Re: Mark's Big Coil

You wrote: 
>	I am curious, as I'd imagine many on this group are, about your 
>giant coil. From your description it sounds like it was a very major 
>undertaking - both time-wise and financially! From what I know of my 
>Colorado Springs Notes, it sounds like your 25 ft. arcs are about as 
long as
>the longest Tesla ever reported (point to point).
>	Was there some reason for building it other than for pure fun?
>-Ed Harris

Actually, I believe Tesla reported 35 feet point-to-point and 75 feet 
if you stretched them out.  Yes, the big coil was a large undertaking 
in both ways you mention.  I did it because I wanted it to be the LAST 
coil I ever made.  This coiling thing has been a 20 year obsession with 
bursts of major efforts going on from time to time.  We just wanted to 
build something very serious and then go on with our lives with TC's 
being a done deal (yeah sure).

We (Steven Goldstein and myself) worked on it solid for about 9 months 
at Boss Film Corp.  They are a special effects house that did 
Ghostbusters, 2010, and a zillion other movies.  We had access to their 
model shop (lots of good tools and supplies), their parking lot, and 
their power.  We were invited onto their lot by their pyrotechnic guy,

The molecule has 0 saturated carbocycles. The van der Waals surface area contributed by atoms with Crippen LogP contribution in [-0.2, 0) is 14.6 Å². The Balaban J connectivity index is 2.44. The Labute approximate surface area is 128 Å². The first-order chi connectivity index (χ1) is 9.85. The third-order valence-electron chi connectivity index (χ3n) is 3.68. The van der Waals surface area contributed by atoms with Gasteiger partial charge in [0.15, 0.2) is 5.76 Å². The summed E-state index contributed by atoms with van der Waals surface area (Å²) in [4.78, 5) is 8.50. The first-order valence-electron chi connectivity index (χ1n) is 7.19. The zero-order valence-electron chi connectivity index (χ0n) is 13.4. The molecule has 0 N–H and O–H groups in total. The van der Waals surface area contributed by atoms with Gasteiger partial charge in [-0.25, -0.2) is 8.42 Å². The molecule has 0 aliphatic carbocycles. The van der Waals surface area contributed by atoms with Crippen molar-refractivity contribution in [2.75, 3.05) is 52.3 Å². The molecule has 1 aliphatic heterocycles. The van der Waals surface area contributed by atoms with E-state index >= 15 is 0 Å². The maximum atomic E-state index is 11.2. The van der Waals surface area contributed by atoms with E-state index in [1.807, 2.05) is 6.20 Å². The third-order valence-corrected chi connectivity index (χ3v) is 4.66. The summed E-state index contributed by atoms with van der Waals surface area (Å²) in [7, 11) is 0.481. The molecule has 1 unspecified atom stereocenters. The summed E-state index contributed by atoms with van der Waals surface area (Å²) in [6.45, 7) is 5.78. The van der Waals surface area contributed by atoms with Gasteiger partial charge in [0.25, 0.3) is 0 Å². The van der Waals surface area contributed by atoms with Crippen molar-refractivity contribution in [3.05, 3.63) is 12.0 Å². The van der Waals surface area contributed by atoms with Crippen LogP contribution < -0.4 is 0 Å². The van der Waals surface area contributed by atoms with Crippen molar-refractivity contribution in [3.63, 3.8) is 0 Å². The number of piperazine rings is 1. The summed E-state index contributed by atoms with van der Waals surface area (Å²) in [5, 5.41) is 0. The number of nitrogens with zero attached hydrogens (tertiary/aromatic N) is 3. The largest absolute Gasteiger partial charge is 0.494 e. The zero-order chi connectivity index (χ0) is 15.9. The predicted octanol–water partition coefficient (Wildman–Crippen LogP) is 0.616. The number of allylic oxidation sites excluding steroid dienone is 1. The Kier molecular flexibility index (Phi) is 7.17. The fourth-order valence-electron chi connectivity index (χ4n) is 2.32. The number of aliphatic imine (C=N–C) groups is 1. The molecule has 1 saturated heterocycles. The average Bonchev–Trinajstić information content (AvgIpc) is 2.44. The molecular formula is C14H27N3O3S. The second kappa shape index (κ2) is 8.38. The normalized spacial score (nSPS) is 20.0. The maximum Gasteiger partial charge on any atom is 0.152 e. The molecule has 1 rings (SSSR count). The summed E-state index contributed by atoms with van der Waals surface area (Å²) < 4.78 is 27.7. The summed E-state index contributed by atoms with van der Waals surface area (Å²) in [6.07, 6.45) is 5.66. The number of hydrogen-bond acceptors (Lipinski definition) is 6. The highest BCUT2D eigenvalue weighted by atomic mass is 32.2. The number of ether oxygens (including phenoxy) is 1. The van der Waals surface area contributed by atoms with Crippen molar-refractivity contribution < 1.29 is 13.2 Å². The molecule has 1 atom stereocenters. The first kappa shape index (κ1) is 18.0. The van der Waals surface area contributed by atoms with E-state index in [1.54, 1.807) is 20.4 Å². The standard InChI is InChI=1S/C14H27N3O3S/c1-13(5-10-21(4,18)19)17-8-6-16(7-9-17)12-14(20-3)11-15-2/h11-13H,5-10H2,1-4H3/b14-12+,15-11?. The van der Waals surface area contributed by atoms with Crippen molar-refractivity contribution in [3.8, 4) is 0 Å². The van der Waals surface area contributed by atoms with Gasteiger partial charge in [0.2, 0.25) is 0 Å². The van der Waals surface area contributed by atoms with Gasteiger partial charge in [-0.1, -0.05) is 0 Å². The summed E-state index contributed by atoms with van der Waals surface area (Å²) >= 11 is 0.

Thaine Morris (remember the flames up the elevator shaft in "Die 

The coil lives horizontally on an 18x8ft trailer.  It is raised to 
vertical by a hydraulic gantry, and then the trailer is driven away.  
The coil assembly stands 2 stories tall, the secondary winding being 4 
x 11 feet.  The idea was "Have Tesla Coil, Will Travel".  We wanted to 
build the world's biggest Tesla coil and gig with it.  Well, we did do 
a few gigs with it, such as the opening of the Nike Campus in 
Beaverton, Oregon, and the "Back to the Future III" party on the 
Universal lot, where the spark struck the clock tower on request.  We 
did "Terminator 2" with a much smaller 2.5KVA unit putting out 4 

The total cost of the big coil was $30K (choke, gasp, wheeze!)  I was 
making real good money then and thought the project would pay off.  Who 
knows, it still might.  The coil lay dormant in its trailer with flat 
tires (cue violin music) at Boss for the next 5 years.  Two weeks ago 
we moved it to where Steve is now working.  It seems it is to be 
resurrected (yay!).  Actually, we call the gantry mechanism "the 
resurrector".  I will keep all informed, and will probably be asking 
for tech advice along the way.


I'm lying, I built it for fun.